I have highly recommended WordPress for various different projects, and often times I am provided with a reason as to why they think WordPress may not be suitable for them. Those who work with WordPress regularly, know that WordPress can be used to a multitude of projects and in most cases, is the best solution.
These misconceptions are so common, in fact, that Andrew Nacin recently asked for feedback on the most common misconceptions people have.
What are some misconceptions or assumptions you hear about WordPress? (examples: it’s just a blog, too many updates, doesn’t scale, no API)
— Andrew Nacin (@nacin) November 11, 2014
When reading the replies, it seemed that many others who work with WordPress on a daily basis are all giving the same responses like, “It doesn’t scale”, “WordPress is just for blogs”, and “WordPress isn’t for developers”. Of course, these are simply not the case.
“WordPress doesn’t scale well”
One of the most common things WordPress development studios face is clients thinking that WordPress is not scalable enough to operate on enterprise platforms. To think so, is just insane.
WordPress.com is one of the most used blogging sites on the planet and on during October 2014, sites hosted on WordPress.com or externally hosted using JetPack received over 17 billion pageviews and is steadily increasing without any decrease in sight. While externally hosted sites may skew these statistics a bit, but it still represents the sheer power of how WordPress can be scaled.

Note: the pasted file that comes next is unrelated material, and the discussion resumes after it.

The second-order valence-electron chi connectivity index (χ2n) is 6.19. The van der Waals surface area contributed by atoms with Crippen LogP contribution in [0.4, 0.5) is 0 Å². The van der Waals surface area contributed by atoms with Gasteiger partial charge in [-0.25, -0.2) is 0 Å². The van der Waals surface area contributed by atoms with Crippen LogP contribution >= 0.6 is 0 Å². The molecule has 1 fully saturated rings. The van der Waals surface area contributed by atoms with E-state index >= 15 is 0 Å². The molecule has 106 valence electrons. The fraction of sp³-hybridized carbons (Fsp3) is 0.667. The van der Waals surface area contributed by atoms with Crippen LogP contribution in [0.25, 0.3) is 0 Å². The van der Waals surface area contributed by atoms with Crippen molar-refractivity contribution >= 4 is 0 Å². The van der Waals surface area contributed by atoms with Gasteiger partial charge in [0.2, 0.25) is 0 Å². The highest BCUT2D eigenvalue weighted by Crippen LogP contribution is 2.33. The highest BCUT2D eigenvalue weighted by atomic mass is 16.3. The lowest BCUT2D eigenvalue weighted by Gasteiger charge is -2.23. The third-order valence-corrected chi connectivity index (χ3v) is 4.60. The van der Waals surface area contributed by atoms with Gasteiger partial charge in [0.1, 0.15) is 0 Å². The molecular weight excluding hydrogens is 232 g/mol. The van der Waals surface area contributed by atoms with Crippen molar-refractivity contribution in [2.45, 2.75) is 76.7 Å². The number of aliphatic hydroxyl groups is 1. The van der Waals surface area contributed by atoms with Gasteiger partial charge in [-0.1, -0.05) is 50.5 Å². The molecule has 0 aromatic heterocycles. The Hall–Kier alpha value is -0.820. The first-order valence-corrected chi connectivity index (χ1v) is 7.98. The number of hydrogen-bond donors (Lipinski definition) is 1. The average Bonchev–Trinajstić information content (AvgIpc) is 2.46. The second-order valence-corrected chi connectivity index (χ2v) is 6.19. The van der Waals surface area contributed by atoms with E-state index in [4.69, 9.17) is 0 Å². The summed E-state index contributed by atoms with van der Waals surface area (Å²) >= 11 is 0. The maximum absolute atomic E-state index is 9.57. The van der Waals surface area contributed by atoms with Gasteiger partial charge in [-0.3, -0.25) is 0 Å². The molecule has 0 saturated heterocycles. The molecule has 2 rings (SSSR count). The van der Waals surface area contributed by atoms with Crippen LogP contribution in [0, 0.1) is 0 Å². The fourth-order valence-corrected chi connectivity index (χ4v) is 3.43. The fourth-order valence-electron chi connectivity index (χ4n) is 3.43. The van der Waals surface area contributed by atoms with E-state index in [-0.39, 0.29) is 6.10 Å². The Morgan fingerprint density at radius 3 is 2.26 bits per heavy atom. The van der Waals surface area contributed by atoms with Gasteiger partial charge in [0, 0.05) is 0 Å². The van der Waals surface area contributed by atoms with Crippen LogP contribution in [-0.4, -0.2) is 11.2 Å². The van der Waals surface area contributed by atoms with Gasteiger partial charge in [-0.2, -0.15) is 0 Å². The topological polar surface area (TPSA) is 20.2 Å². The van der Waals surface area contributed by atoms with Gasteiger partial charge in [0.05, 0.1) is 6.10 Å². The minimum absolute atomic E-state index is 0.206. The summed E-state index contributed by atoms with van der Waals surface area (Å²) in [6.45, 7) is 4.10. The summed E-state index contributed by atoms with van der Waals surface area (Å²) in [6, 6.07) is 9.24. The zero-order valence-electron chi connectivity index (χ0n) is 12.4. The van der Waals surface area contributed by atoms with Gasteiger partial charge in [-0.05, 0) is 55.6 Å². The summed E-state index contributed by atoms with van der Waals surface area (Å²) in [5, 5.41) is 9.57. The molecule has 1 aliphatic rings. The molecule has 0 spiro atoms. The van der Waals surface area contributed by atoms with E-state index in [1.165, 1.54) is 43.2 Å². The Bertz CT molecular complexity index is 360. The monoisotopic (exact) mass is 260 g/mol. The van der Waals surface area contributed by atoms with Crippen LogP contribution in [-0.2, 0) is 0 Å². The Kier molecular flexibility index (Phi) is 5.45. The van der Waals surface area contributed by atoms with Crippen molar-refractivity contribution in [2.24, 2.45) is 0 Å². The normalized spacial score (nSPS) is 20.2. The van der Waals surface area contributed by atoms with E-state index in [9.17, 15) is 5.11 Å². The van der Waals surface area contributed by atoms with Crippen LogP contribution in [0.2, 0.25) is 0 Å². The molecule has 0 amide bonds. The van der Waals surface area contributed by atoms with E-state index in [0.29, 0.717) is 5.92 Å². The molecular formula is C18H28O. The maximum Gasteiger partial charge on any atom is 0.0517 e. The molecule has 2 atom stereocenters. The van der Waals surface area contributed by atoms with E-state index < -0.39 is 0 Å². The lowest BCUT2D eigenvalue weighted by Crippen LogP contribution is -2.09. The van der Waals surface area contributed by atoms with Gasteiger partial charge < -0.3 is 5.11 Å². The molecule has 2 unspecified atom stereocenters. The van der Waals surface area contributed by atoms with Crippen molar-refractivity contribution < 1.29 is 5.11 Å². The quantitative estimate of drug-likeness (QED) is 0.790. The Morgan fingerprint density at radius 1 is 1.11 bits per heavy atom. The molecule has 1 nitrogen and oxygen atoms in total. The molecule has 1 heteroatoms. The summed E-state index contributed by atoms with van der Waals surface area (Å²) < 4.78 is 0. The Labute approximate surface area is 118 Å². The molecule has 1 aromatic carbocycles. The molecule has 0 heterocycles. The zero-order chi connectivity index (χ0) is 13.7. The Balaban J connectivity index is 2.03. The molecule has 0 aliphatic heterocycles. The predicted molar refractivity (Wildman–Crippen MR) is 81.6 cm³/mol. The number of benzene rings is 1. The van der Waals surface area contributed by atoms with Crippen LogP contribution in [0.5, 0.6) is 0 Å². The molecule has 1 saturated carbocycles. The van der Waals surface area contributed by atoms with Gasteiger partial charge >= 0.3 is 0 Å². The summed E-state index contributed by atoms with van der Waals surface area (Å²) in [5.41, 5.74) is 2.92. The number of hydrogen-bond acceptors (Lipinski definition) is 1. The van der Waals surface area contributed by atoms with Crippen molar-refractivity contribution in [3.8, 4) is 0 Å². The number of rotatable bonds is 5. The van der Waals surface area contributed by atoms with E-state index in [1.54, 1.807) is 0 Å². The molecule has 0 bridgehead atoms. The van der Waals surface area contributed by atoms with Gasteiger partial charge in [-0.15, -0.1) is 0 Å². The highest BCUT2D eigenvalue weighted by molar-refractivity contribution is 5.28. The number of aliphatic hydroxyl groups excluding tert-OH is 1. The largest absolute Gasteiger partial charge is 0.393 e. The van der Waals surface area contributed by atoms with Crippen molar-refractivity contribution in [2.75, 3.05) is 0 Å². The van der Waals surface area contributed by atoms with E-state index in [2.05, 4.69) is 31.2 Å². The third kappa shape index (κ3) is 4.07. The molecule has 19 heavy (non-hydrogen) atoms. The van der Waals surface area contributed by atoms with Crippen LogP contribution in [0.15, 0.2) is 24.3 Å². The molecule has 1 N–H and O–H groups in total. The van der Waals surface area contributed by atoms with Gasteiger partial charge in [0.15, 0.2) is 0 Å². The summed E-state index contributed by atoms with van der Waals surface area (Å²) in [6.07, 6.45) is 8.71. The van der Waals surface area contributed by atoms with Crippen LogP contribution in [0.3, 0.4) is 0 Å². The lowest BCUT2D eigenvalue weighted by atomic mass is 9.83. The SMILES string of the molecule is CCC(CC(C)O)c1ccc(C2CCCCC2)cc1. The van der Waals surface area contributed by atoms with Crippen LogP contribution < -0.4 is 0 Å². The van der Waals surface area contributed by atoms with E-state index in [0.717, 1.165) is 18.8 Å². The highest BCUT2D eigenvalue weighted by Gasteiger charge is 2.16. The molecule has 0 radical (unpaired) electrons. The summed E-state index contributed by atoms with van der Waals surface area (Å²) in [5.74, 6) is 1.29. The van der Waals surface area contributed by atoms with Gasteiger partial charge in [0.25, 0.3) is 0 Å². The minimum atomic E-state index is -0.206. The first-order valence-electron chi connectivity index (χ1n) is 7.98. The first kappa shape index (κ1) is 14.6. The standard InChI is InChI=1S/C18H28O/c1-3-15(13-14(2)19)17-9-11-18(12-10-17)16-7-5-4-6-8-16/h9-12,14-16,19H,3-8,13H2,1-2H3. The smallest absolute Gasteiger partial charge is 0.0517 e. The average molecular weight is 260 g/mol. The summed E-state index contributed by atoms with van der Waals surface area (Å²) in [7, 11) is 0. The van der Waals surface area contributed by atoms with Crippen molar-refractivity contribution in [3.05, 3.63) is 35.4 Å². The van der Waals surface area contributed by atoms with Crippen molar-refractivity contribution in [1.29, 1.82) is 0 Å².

Now, you may be thinking, “Ok, but how many individual sites are on WordPress.com?” Based on how WordPress operates, they are actually all within a single multisite installation of WordPress. This means that a single WordPress installation is currently operating this massive number of sites. If that’s not scalability, I would love to see what is.
Of course, this isn’t just limited to WordPress.com who are are better supported than any other WordPress site in existence. This also spans to Microsoft, CNN, and The New York Times. If those media giants can successfully scale a WordPress site to fit their massive amount of daily activity, anyone can.
“WordPress is just meant for blogs”
— Jeff Matson (@TheJeffMatson) November 11, 2014
It’s no secret that WordPress was initially created for blogging, but it has evolved into so much more. WordPress has become the standard for any content management system at this point. Powering over 23% of sites on the internet, WordPress is certainly used for much more than blogs.
With the launch of AppPresser, WordPress is slowly being adopted as a mobile application framework. As mobile phones are taking over market share by leaps and bounds, a mobile application framework makes perfect sense and will continue to push WordPress as one of the best ways to deliver your content to end users.
In terms of websites, even sites that are very light on written content are making the change to WordPress due to it’s versatility. WordPress is made to be built upon and sites are fully equipped to evolve as their needs grow, so logically, WordPress is made for whatever you want to build on top of it.